Wednesday, October 11, 2006

A Hopeful History

I have just purchased Bill Bennett’s new history book America: The Last Best Hope (Volume I). This 573-page tome covers America’s history from 1492 to the run up to WWI. Presumably, at least a second volume is planned. I am not a rapid reader. I tend to read books over weeks and months rather than over days. I plan to post my insights on Bennett’s book after I complete it, so it may be a long time in coming.

Bennett introduces his book by outlining six reasons for writing it.

  • “The need for hope…. An abiding sense of American greatness, of American purpose, of American exceptionalism has long characterized many of our leaders and tens of millions of the rest of us as well…. I believe America is still that hope….”

  • “[T]o give Americans an opportunity to enjoy the story of their country, to take pleasure and pride in what we have done and become.”

  • “[T]o give thanks and to remind my fellow citizens of their obligation of gratitude to those who made it possible for us to lead free and happy lives.”

  • “[T]o tell the truth, get the facts out, correct the record, and put forward a reasoned, balanced presentation of the American story.”

  • “[T]o encourage a new patriotism—a new reflective, reasoned form of patriotism.”

  • “[T]o kindle romance, to encourage Americans to fall in love with this country, again or for the first time. Not unreflectively, not blindly, but with eyes wide open.”
Bennett suggests that some of our current civic apathy stems from deplorable, “dull,” “dumbed-down” history texts. He writes, “Many books about America not only fail to counter cynicism and hopelessness, they don’t encourage anything positive in their place.” He also suggests that history texts should not only convey correct facts, but should be pleasurable to read as well.

Rather than putting forth some kind of Pollyanna, cleansed history, Bennett purports to paint America “warts and all. But,” he writes, “I will not follow the fashion of some today who see America as nothing but warts.” That should certainly be refreshing. Bennett suggests that we become great partially by learning from our mistakes, but he takes umbrage with the thought that our country is chiefly one big bundle of mistakes.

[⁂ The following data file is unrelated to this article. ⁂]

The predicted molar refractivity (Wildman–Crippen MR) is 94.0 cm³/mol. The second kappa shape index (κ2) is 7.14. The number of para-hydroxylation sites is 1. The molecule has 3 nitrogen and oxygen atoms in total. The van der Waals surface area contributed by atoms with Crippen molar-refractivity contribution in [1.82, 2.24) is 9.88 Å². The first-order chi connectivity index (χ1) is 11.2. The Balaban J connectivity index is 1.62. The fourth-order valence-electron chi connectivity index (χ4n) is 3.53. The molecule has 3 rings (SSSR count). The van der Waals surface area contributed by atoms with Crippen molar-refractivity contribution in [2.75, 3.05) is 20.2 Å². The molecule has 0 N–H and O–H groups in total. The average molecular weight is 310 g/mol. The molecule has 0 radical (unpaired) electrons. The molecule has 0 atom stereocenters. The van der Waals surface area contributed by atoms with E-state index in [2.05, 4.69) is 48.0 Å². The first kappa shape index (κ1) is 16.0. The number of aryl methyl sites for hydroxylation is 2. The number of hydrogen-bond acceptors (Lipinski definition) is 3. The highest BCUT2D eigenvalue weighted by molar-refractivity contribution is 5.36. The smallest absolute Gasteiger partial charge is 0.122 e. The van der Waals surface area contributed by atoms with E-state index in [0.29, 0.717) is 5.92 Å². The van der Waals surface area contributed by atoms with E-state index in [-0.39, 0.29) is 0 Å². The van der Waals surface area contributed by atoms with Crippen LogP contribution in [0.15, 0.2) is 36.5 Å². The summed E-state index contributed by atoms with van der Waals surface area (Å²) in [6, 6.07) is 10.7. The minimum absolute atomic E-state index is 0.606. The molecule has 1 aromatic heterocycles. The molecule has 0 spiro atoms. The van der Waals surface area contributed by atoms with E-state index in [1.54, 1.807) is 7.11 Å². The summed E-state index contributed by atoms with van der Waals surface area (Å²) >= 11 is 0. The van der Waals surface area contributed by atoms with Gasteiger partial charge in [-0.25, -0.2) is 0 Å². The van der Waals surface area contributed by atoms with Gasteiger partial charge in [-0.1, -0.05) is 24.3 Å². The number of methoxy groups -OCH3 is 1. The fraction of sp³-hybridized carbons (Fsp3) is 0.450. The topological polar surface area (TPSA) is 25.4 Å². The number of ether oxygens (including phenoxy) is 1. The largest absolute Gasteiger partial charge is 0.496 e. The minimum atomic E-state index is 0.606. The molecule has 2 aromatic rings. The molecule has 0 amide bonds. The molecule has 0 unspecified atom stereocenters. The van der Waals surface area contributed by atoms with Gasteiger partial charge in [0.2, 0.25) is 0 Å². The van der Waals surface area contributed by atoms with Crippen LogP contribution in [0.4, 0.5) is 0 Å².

Several notables are quoted in the book’s introduction, including (of course) Ronald Reagan, Daniel Patrick Moynihan, and Bernard DeVoto (a Utah native). Bennett seems to particularly like DeVoto’s quote where speaking of America he says, “Ours is a story mad with the impossible, it is by chaos out of dream, it began as a dream and it has continued as a dream down to the last headlines you read in a newspaper….”

Bennett concludes the introduction by writing, “America was, is, and—we pray—will continue to be the place where more than anyplace else, dreams actually do come true.” This is the America I have always believed myself to be a part of.

I hope the book lives up to the billing Bennett has given it. I will report what I find—eventually.

1 comment:

Bradley Ross said...

Sounds like an interesting book. If you give it a good review I will probably want to check it out. I'm going to watch "Liberty! The Story of the American Revolution" from my NetFlix queue.